Efficacy of the LiSN & Learn auditory training software: randomized blinded controlled study

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Sharon Cameron *
Helen Glyde
Harvey Dillon
(*) Corresponding Author:
Sharon Cameron | Sharon.Cameron@nal.gov.au

Abstract

Children with a spatial processing disorder (SPD) require a more favorable signal-to-noise ratio in the classroom because they have difficulty perceiving sound source location cues. Previous research has shown that a novel training program - LiSN & Learn - employing spatialized sound, overcomes this deficit. Here we investigate whether improvements in spatial processing ability are specific to the LiSN & Learn training program. Participants were ten children (aged between 6;0 [years;months] and 9;9) with normal peripheral hearing who were diagnosed as having SPD using the Listening in Spatialized Noise - Sentences test (LiSN-S). In a blinded controlled study, the participants were randomly allocated to train with either the LiSN & Learn or another auditory training program - Earobics - for approximately 15 min per day for twelve weeks. There was a significant improvement post-training on the conditions of the LiSN-S that evaluate spatial processing ability for the LiSN & Learn group (P=0.03 to 0.0008, η 2=0.75 to 0.95, n=5), but not for the Earobics group (P=0.5 to 0.7, η 2=0.1 to 0.04, n=5). Results from questionnaires completed by the participants and their parents and teachers revealed improvements in real-world listening performance post-training were greater in the LiSN & Learn group than the Earobics group. LiSN & Learn training improved binaural processing ability in children with SPD, enhancing their ability to understand speech in noise. Exposure to non-spatialized auditory training does not produce similar outcomes, emphasizing the importance of deficit-specific remediation.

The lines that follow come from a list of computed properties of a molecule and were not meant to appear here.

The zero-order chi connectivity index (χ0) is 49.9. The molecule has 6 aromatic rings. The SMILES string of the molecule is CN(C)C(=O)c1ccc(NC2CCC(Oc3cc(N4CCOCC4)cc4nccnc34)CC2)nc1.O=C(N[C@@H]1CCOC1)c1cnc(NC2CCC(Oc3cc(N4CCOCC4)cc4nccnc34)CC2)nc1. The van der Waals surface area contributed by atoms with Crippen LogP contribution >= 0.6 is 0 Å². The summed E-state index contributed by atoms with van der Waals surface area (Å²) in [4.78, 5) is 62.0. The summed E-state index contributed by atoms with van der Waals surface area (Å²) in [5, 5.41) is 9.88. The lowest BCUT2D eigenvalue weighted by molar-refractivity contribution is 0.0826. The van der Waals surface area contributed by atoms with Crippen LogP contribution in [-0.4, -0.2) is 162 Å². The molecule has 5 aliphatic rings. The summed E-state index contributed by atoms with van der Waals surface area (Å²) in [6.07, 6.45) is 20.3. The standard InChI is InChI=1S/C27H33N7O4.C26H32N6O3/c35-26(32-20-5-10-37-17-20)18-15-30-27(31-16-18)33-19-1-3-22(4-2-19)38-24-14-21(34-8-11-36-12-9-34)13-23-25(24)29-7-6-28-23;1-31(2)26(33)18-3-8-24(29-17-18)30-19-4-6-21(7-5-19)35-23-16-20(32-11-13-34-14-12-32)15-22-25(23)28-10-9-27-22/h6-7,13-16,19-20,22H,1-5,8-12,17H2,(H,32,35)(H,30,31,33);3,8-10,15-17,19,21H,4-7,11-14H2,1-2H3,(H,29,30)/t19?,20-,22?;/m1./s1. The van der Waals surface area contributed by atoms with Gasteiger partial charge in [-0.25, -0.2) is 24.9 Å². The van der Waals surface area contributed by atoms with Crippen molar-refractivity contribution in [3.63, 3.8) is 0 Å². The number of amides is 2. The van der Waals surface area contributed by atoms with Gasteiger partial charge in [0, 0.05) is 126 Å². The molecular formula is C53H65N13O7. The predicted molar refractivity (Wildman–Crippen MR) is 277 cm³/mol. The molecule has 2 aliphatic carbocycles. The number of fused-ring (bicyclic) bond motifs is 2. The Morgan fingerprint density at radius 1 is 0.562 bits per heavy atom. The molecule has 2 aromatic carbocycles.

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Author Biography

Sharon Cameron, National Acoustic Laboratories, Chatswood, NSW

Senior Research Scientist